Derek Baron received their PhD in Historical Musicology in 2023 from the Department of Music at New York University's Graduate School of the Arts and Sciences. Their dissertation, "The Geopolitics of Voice: Sound, Music, and Language in Early American Settler Colonialism," explores the role that vocal and sonic imaginaries played in the construction of United States settler-colonial law, science, racial ideology, and institutional complexes from the colonial period to the turn of the twentieth


Nicholas Glastonbury

Nicholas Glastonbury received his Ph.D. in Cultural Anthropology in 2023 from the Graduate Center of the City University of New York. His dissertation, “Audible Futures: Scenes of Sonic Encounter in Cold War Kurdistan, 1923-2023,” traces the cultural, political, and economic itineraries of sonic media in Kurdistan, from Soviet Kurdish radio broadcasting and pirated cassettes to private archives, DJ booths, and streaming platforms. Drawing on theories and methods from anthropology, history,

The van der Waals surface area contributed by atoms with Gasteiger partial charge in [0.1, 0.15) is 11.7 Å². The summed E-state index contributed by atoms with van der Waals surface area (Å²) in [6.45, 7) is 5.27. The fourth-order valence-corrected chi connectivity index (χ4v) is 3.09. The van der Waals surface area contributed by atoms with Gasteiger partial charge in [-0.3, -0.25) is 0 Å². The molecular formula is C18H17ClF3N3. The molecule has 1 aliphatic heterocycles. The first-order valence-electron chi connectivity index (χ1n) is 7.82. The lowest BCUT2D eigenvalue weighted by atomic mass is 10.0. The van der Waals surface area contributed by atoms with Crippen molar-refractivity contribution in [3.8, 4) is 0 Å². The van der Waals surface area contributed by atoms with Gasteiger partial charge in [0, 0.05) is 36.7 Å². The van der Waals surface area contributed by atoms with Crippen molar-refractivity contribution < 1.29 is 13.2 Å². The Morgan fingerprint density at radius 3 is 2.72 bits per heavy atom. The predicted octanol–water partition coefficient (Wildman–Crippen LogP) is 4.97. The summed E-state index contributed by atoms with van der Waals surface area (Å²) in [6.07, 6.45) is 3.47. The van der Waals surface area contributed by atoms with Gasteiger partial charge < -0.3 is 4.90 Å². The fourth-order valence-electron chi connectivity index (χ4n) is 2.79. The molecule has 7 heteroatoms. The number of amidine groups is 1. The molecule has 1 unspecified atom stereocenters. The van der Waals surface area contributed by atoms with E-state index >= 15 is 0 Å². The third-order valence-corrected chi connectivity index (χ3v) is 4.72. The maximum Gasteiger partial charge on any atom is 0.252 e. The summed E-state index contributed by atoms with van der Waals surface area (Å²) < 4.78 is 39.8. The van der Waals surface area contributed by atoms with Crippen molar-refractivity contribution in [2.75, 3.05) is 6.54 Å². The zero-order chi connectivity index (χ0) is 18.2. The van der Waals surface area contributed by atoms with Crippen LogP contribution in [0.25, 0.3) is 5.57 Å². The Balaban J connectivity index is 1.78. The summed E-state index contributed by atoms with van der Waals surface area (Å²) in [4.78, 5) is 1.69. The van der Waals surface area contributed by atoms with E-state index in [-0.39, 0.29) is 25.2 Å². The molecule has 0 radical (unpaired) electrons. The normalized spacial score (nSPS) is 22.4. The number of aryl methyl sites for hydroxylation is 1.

Affiliated Fellows

Matthew Libassi

Matthew Libassi is a researcher and educator interested in the relationships between people, nature, and power. His work focuses on natural resource use, conflict, and governance, as well as more broadly on uneven human experiences of environmental change. Matt’s current project analyzes the politics of gold mining in Indonesia. He examines how contemporary modes of resource extraction have been historically produced and how they are experienced, engaged with, and contested by neighboring


Jake Silver

Jake Silver is a cultural anthropologist who works with Palestinian astronomers, city planners, GIS experts, and activists to study the contemporary dimensions and volumes of Israel’s occupation. His work shakes our understandings of the sky as a stable environmental object and instead approaches how politics and political conflicts bring it into being, creating multiple skies that we each experience differently. In so doing, he hopes to offer new frameworks for grasping colonial settlement